But there are other challenges . Silver Sparrow almost did not get published.
Jones’s career was looking uncertain after she published her first two novels in the early 2000s. An app was developed, Book Scan, which holds details of the book sales/profits of any given author. Publishers have it on their phones, “so you can meet someone at a cocktail party and they can come up with a number on you. My numbers weren’t good.”
She works as a professor of creative writing and she tells her students that it’s easier to sell your first book when “you are merely an abstraction to publishers, whatever they think you might be. By your third book, they know exactly who you are”.
There was a lot of crying, but she finished Silver Sparrow anyway. “I tell my students that you write the book that you feel needs to be written. You don’t write for an agent or publisher or market.”
Then Jones experienced a sort of literary fairy godmother moment. “I went to a book festival and a stranger said to me, I think I can help you.” The woman put her hand into the hand of a publisher and walked away. Then the publisher said, how do you know Judy? Jones replied that she didn’t know anyone called Judy. The publisher explained that Judy Blume had just introduced them. “The rest is history, “ she says.
'I want to be paid for my writing, obviously, but I don’t want to have to write for money'
That history includes the huge bestseller An American Marriage. Jones resisted the title initially. “I didn’t want to call it An American Marriage, because I felt that I have never been called an American without another word in front of it. I felt like they were making my book something that wasn’t mine.”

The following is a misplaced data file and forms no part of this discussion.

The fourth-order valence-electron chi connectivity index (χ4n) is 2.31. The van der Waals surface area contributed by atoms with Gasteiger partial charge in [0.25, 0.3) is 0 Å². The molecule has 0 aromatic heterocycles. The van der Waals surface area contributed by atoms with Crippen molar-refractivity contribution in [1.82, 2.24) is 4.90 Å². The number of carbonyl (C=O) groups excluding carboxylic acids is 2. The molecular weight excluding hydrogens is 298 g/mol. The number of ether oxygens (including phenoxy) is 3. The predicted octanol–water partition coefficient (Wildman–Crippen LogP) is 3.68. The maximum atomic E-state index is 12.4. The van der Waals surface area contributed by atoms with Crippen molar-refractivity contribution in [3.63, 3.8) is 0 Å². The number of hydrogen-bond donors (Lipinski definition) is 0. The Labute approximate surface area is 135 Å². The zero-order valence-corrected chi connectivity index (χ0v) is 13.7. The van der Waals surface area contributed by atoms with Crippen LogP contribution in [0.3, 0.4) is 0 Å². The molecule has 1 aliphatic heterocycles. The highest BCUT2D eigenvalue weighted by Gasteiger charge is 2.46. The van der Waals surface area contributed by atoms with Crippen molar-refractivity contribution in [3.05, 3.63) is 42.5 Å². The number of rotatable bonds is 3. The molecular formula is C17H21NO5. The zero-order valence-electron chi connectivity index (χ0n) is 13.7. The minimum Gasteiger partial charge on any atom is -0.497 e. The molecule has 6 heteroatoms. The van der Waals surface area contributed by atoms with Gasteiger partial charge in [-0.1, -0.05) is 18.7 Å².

A friend said to her “This story is American, not just because America incarcerates more of its citizens than any other western country, but also, it is American because you are American. If you want to reject this title, don’t reject it because you don’t feel you have a right to it, because you do. And that’s how I came to it.”
Her teaching work, paradoxically, gives her more freedom as a writer. “I want to be paid for my writing, obviously, but I don’t want to have to write for money.” She recalls a disagreement with editors over the ending of An American Marriage. “I was prepared not to publish it at all because I had a job so it wasn’t like I needed to eat. And that freedom gave me a certain leverage to put my foot down. I think if I was looking to pay my bills, I would not have been so bold.”
Once a student of creative writing herself, she says she was “never the one to watch. I was kind of ignored, neglected, and it hurt my feelings because the students follow the model of teacher. I don’t allow any meanness in my class. My goal is to make the student eager to do another draft. If you hurt the person and they throw the paper away, there’s one less story in the world.
“What are you doing as a teacher if you’re reducing the number of stories in the world?”
Silver Sparrow is published by Oneworld, at £16.99